The Boston & Maine (B&M) was one of the New England’s largest and most expansive systems, with a network stretching across much of the region. Generally speaking, its routes radiated from Boston, and when shown on a map looked like giant tentacles reaching into the surrounding states of Vermont, New Hampshire, Maine, and New York. While the New York, New Haven & Hartford had dominance in southern New England, the B&M controlled much of the rail service in the northern areas, working alongside smaller carriers like the Rutland, Central Vermont, Maine Central, and Bangor & Aroostook. Today’s Nashua River Rail Trail follows a short stretch of a former B&M corridor, which once connected Worcester, Massachusetts, with Portland, Maine. Abandoned as a through-line before World War II, the section that is now a trail witnessed its final trains in the early 1980s; the trail opened to the public in 2002.

During the 19th century, New England was riddled with dozens of small railroads all vying to link the region’s many cities and head west into the interior. The latter prospect was made difficult by formidable natural obstacles, notably the White and Green Mountains (the latter of which was scaled via the Hoosac Tunnel, opened by a B&M predecessor in early 1875). The Boston & Maine’s history began on June 27, 1835, when the Boston & Lowell opened a 25-mile route between its namesake cities. A great deal of the B&M’s network was comprised by absorbing, leasing, or acquiring smaller systems, and such was the case with its original main line between Boston and Portland. However, for much of the 19th century, the B&M remained a relatively small railroad. According to Mike Schafer’s book “Classic American Railroads,” it operated just over 200 route-miles as late as 1883. As the industrial and manufacturing revolution continued to gain momentum across New England during the latter 19th century, a related flurry of railroad construction ensued. To meet growing demand, the Boston & Maine began prodigiously expanding by the end of the decade.

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A great deal of this growth came by acquiring other carriers, such as the Fitchburg Railroad (Boston to Troy, New York), the aforementioned Boston & Lowell, and the Worcester, Nashua & Rochester. By the turn of the 20th century, B&M operated a network spanning more than 2,300 miles, its lines radiating west and north out of Boston to such points as Portland (ME), Greenfield and Springfield (MA), Concord (NH),and Wells River (VT). Its concentration of lines in and around Boston made the B&M an ideal commuter railroad, although such operations proved a drain on the company’s bottom line in later years. According to Bruce Heald’s book “A History Of The Boston & Maine Railroad,” the B&M controlled 47 railroads of various size by the early 20th century and actually owned only 519 miles of its own track!

The right-of-way used by the Nashua River Trail was originally built by Worcester & Nashua Railroad, a system organized in 1845. It opened service between its namesake cities by late 1848 and was soon opened farther to the northeast via the Nashua & Rochester Railroad; the latter eventually reached Rochester, New Hampshire. The N&R was leased by the W&N in 1874, and the two, along with the Portland & Rochester, later merged to form the Worcester, Nashua & Rochester Railroad in 1883, offering through-service from Worcester to Portland. In 1886, the B&M acquired control of the WN&R and renamed it the Worcester, Nashua & Portland Division (WN&P Division). A 1918 timetable notes the line was 146.9 miles long with several stations.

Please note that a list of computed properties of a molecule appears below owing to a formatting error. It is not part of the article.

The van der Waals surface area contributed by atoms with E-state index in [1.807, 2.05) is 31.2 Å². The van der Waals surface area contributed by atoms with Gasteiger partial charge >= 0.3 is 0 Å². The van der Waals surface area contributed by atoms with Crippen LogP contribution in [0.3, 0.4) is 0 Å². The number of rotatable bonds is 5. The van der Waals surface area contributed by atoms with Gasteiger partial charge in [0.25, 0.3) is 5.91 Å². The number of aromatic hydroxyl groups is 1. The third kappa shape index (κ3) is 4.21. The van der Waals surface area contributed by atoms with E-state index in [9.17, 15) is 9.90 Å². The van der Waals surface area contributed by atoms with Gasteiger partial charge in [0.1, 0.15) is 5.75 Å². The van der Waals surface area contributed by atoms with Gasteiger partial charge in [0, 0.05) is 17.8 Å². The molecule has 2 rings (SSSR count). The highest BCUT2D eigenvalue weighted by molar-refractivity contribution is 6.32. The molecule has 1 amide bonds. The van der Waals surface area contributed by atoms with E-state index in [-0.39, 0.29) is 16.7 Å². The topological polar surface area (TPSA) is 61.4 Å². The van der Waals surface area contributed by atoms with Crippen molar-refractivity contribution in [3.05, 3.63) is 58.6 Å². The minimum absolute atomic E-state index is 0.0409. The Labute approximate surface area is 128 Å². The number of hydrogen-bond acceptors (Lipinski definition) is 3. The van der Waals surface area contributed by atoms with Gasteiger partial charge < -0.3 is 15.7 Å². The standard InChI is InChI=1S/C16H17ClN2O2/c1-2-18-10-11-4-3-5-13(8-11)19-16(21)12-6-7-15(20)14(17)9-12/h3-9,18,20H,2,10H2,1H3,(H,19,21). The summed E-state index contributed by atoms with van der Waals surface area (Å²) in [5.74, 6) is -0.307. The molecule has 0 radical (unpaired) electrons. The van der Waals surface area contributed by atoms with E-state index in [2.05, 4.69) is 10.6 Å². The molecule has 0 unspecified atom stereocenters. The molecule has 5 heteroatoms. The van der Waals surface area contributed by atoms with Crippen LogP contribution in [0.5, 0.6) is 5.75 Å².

The Boston & Maine would boast three routes to Portland by the turn of the 20th century, a setup that proved satisfactory when demand was strong and rail service was the only fast and reliable means of transportation. The WN&P Division witnessed the typical traffic one might expect across New England, handling a variety of freight (agriculture, general merchandise, less-than-carload movements, etc.) and passenger trains. By World War I, the B&M implemented the division’s first downgrades when many passenger trains were rerouted onto other lines. The first abandonments took place in 1932 when sections in New Hampshire were let go, including between Hudson and Fremont as well as between Epping and Gonic.

By the 1950s, there were predominantly only two large sections still in operation west of Portland as well as between Worcester and Hollis. Additionally, a few smaller segments remained between those points. Everything remaining north of Ayer provided only freight service. As the years passed, other segments were abandoned when customers were lost. The 11.6 miles of trackage between Ayer and Hollis remained in use until 1981 to serve remaining paper mills. After that business dried up, the line was abandoned and tracks soon removed.

Railroad attractions near the trail in New Hampshire include the Andover Historical Society in Andover; Ashland Railroad Station Museum in Ashland; Café Lafayette Dinner Train in North Woodstock; Conway Scenic Railroad in Conway; Gorham Rail Station Museum in Gorham; Hobo Railroad in Invervale; Mount Washington Cog Railway in Bretton Woods; Sandown Depot Museum in Sandown; White Mountain Central Railroad in Lincoln; and the Winnipesaukee Scenic Railroad in Meredith. In Massachusetts you can visit the Berkshire Scenic Railway Museum in Lenox; Cape Cod Central Railroad in Hyannis; Chatham Railroad Museum in Chatham; Edaville USA in South Carver; Old Colony & Fall River Railroad Museum in Fall River; Shelburne Falls Trolley Museum in Shelburne Falls; and the Walker Transportation Collection in Beverly.